And so, I reject Douthat's thesis on two points: First, creedal theology is not causally connected with conservative social policy, and likewise revisionist theology is not causally connected with radical social policy. If one looks deeper, the "logical" correlation may actually be reversed. I think a rampant consumer capitalism operating in a conservative, class-based, socially-segregated framework works much better with a revisionist Deism or Pantheism, rather than trying to "shoehorn" a domesticated Incarnational and Trinitarian theology into it. If one wants to be truly radical, perhaps they need to be radically Biblical, Trinitarian, and Incarnational.
Second, numerical growth or decline is no indicator of faithfulness to Christ. We may do what Jesus Christ desires of us in pursuing radical inclusion and social justice and STILL shrink numerically because the dominant culture wants something different, something more "conservative".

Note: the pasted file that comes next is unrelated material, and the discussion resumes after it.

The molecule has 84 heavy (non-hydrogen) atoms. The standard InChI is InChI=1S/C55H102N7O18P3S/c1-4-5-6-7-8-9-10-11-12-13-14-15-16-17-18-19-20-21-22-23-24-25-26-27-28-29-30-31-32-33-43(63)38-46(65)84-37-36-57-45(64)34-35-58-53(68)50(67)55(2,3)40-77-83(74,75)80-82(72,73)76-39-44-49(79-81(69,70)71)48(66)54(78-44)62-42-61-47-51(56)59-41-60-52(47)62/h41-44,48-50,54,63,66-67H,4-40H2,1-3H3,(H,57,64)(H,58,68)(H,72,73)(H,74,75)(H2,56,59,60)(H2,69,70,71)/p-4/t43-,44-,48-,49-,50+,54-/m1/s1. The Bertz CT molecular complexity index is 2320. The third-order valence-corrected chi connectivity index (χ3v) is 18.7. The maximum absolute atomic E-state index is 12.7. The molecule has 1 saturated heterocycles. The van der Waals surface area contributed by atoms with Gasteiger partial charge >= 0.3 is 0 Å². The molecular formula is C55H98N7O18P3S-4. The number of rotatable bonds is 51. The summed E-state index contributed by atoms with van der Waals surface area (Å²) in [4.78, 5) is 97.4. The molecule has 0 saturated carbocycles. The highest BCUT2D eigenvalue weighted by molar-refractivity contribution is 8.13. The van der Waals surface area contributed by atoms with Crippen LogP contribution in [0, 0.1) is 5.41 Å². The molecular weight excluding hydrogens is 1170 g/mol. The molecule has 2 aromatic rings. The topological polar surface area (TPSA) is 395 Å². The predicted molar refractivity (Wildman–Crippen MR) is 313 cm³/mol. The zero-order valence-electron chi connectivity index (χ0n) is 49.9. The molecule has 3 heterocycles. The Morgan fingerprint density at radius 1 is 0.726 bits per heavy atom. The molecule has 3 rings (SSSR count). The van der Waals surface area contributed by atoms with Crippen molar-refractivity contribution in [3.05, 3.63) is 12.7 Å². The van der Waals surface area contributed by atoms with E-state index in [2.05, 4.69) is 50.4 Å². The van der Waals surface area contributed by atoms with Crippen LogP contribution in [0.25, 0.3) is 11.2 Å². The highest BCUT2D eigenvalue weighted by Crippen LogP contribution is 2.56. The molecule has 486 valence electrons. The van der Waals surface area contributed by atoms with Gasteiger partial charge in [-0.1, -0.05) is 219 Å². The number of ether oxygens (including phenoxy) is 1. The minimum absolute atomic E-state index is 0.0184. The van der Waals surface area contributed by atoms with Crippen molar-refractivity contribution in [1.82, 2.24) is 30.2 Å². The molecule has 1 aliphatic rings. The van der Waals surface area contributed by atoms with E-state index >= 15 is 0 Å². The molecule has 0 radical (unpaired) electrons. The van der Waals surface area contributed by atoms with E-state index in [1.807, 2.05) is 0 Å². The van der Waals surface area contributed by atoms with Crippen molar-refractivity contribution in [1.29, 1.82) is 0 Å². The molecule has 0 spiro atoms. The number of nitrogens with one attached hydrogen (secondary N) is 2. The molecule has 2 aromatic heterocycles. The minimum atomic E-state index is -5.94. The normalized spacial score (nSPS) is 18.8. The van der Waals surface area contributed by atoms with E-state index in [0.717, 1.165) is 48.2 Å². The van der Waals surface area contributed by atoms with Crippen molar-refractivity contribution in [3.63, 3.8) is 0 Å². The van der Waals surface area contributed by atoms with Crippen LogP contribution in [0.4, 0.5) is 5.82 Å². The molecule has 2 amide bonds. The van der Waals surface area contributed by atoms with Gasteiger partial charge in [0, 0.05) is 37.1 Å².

To my fellow laborers in the Episcopal Church who want to see radical changes in society, but are revisionist in their theology or view of the Bible, I would beg them to reconsider. I would ask them to dig deep into the well of the Creedal and Biblical inheritance of the Church. Perhaps they will find an even better basis for social justice and radical inclusion than holding to a more watered-down, revisionist vision of God and Christ.
Perhaps they might just find that it is possible to become "Conservatively Progressive" (in the sense of conserving the progressive trajectory of Scripture and Christian History), "Radically Traditional" (in the sense of holding fast to the radical tradition embodied in Christ), and "Liberally Creedal" (in the sense that if we follow the Trinitarian God proclaimed in the Creed, we will liberally seek to include all in the joy of our fellowship with God and each other).